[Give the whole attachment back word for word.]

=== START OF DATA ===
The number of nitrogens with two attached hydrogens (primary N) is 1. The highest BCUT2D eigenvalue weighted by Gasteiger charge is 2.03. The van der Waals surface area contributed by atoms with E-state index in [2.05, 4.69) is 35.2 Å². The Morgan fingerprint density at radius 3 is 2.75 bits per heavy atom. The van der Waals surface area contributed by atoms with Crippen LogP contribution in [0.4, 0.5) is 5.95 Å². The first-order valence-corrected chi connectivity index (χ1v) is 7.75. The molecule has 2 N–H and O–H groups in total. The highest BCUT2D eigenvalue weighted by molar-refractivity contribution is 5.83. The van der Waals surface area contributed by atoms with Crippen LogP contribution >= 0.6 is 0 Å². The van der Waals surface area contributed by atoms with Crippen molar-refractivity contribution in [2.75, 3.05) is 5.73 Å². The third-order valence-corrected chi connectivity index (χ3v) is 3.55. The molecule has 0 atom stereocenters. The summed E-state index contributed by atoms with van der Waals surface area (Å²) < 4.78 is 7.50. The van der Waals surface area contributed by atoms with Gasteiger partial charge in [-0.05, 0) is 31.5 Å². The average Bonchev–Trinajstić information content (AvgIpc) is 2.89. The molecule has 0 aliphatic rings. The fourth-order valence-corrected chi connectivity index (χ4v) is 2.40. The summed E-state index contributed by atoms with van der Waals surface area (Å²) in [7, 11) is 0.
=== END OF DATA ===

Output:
The number of nitrogens with two attached hydrogens (primary N) is 1. The highest BCUT2D eigenvalue weighted by Gasteiger charge is 2.03. The van der Waals surface area contributed by atoms with E-state index in [2.05, 4.69) is 35.2 Å². The Morgan fingerprint density at radius 3 is 2.75 bits per heavy atom. The van der Waals surface area contributed by atoms with Crippen LogP contribution in [0.4, 0.5) is 5.95 Å². The first-order valence-corrected chi connectivity index (χ1v) is 7.75. The molecule has 2 N–H and O–H groups in total. The highest BCUT2D eigenvalue weighted by molar-refractivity contribution is 5.83. The van der Waals surface area contributed by atoms with Crippen LogP contribution >= 0.6 is 0 Å². The van der Waals surface area contributed by atoms with Crippen molar-refractivity contribution in [2.75, 3.05) is 5.73 Å². The third-order valence-corrected chi connectivity index (χ3v) is 3.55. The molecule has 0 atom stereocenters. The summed E-state index contributed by atoms with van der Waals surface area (Å²) < 4.78 is 7.50. The van der Waals surface area contributed by atoms with Gasteiger partial charge in [-0.05, 0) is 31.5 Å². The average Bonchev–Trinajstić information content (AvgIpc) is 2.89. The molecule has 0 aliphatic rings. The fourth-order valence-corrected chi connectivity index (χ4v) is 2.40. The summed E-state index contributed by atoms with van der Waals surface area (Å²) in [7, 11) is 0.